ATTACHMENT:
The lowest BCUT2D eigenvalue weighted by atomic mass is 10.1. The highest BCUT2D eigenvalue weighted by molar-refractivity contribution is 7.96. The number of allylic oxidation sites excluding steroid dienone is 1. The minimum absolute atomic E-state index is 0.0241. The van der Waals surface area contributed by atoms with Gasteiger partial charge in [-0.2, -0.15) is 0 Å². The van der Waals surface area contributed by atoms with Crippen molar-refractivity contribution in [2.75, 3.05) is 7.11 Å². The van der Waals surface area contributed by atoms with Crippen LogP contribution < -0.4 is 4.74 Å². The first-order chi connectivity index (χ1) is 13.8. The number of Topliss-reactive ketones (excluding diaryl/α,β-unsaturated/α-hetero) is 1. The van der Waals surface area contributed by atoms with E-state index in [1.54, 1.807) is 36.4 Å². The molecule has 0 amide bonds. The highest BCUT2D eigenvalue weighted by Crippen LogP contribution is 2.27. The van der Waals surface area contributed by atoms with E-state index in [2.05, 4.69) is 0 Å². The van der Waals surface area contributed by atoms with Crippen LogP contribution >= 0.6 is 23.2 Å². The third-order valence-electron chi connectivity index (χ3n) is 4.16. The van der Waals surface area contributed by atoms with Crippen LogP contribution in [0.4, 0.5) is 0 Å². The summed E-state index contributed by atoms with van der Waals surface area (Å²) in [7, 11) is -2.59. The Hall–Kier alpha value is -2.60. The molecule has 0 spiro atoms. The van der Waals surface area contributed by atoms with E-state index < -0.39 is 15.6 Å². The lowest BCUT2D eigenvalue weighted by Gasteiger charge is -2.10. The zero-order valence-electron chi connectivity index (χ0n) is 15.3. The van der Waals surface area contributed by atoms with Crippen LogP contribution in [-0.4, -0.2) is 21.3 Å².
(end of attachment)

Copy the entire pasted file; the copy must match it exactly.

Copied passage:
The lowest BCUT2D eigenvalue weighted by atomic mass is 10.1. The highest BCUT2D eigenvalue weighted by molar-refractivity contribution is 7.96. The number of allylic oxidation sites excluding steroid dienone is 1. The minimum absolute atomic E-state index is 0.0241. The van der Waals surface area contributed by atoms with Gasteiger partial charge in [-0.2, -0.15) is 0 Å². The van der Waals surface area contributed by atoms with Crippen molar-refractivity contribution in [2.75, 3.05) is 7.11 Å². The van der Waals surface area contributed by atoms with Crippen LogP contribution < -0.4 is 4.74 Å². The first-order chi connectivity index (χ1) is 13.8. The number of Topliss-reactive ketones (excluding diaryl/α,β-unsaturated/α-hetero) is 1. The van der Waals surface area contributed by atoms with E-state index in [1.54, 1.807) is 36.4 Å². The molecule has 0 amide bonds. The highest BCUT2D eigenvalue weighted by Crippen LogP contribution is 2.27. The van der Waals surface area contributed by atoms with E-state index in [2.05, 4.69) is 0 Å². The van der Waals surface area contributed by atoms with Crippen LogP contribution >= 0.6 is 23.2 Å². The third-order valence-electron chi connectivity index (χ3n) is 4.16. The van der Waals surface area contributed by atoms with Crippen LogP contribution in [0.4, 0.5) is 0 Å². The summed E-state index contributed by atoms with van der Waals surface area (Å²) in [7, 11) is -2.59. The Hall–Kier alpha value is -2.60. The molecule has 0 spiro atoms. The van der Waals surface area contributed by atoms with E-state index < -0.39 is 15.6 Å². The lowest BCUT2D eigenvalue weighted by Gasteiger charge is -2.10. The zero-order valence-electron chi connectivity index (χ0n) is 15.3. The van der Waals surface area contributed by atoms with Crippen LogP contribution in [-0.4, -0.2) is 21.3 Å².